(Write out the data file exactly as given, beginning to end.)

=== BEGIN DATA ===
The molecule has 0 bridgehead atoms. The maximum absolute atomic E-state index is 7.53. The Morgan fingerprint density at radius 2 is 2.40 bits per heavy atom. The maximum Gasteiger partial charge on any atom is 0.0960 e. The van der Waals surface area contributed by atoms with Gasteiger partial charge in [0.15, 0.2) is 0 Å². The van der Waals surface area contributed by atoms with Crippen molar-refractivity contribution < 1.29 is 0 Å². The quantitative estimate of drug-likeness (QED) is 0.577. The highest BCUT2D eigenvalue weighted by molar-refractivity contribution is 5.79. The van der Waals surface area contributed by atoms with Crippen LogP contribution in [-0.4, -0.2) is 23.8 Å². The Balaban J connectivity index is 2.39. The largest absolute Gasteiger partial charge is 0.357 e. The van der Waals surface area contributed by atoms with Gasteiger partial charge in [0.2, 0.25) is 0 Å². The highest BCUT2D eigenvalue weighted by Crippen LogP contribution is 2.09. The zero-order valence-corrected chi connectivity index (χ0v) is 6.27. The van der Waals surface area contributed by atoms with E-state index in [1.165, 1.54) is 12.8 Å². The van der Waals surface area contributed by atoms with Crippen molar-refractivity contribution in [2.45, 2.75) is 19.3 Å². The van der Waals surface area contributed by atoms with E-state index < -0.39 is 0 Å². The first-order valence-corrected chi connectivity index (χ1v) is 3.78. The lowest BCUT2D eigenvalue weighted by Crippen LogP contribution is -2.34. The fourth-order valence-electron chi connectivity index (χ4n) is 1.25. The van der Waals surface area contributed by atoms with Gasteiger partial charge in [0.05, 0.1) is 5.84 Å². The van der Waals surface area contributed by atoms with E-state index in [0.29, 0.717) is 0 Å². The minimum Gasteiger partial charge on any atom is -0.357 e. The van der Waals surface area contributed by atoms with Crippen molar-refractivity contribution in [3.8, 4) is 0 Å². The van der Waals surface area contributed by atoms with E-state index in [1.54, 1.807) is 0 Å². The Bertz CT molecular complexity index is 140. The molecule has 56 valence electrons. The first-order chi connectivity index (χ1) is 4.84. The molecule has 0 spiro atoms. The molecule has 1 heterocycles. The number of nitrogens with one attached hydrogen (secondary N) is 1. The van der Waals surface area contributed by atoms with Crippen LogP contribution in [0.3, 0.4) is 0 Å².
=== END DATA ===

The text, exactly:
The molecule has 0 bridgehead atoms. The maximum absolute atomic E-state index is 7.53. The Morgan fingerprint density at radius 2 is 2.40 bits per heavy atom. The maximum Gasteiger partial charge on any atom is 0.0960 e. The van der Waals surface area contributed by atoms with Gasteiger partial charge in [0.15, 0.2) is 0 Å². The van der Waals surface area contributed by atoms with Crippen molar-refractivity contribution < 1.29 is 0 Å². The quantitative estimate of drug-likeness (QED) is 0.577. The highest BCUT2D eigenvalue weighted by molar-refractivity contribution is 5.79. The van der Waals surface area contributed by atoms with Crippen LogP contribution in [-0.4, -0.2) is 23.8 Å². The Balaban J connectivity index is 2.39. The largest absolute Gasteiger partial charge is 0.357 e. The van der Waals surface area contributed by atoms with Gasteiger partial charge in [0.2, 0.25) is 0 Å². The highest BCUT2D eigenvalue weighted by Crippen LogP contribution is 2.09. The zero-order valence-corrected chi connectivity index (χ0v) is 6.27. The van der Waals surface area contributed by atoms with E-state index in [1.165, 1.54) is 12.8 Å². The van der Waals surface area contributed by atoms with Crippen molar-refractivity contribution in [2.45, 2.75) is 19.3 Å². The van der Waals surface area contributed by atoms with E-state index < -0.39 is 0 Å². The first-order valence-corrected chi connectivity index (χ1v) is 3.78. The lowest BCUT2D eigenvalue weighted by Crippen LogP contribution is -2.34. The fourth-order valence-electron chi connectivity index (χ4n) is 1.25. The van der Waals surface area contributed by atoms with Gasteiger partial charge in [0.05, 0.1) is 5.84 Å². The van der Waals surface area contributed by atoms with E-state index in [0.29, 0.717) is 0 Å². The minimum Gasteiger partial charge on any atom is -0.357 e. The van der Waals surface area contributed by atoms with Crippen molar-refractivity contribution in [3.8, 4) is 0 Å². The van der Waals surface area contributed by atoms with E-state index in [1.54, 1.807) is 0 Å². The Bertz CT molecular complexity index is 140. The molecule has 56 valence electrons. The first-order chi connectivity index (χ1) is 4.84. The molecule has 0 spiro atoms. The molecule has 1 heterocycles. The number of nitrogens with one attached hydrogen (secondary N) is 1. The van der Waals surface area contributed by atoms with Crippen LogP contribution in [0.3, 0.4) is 0 Å².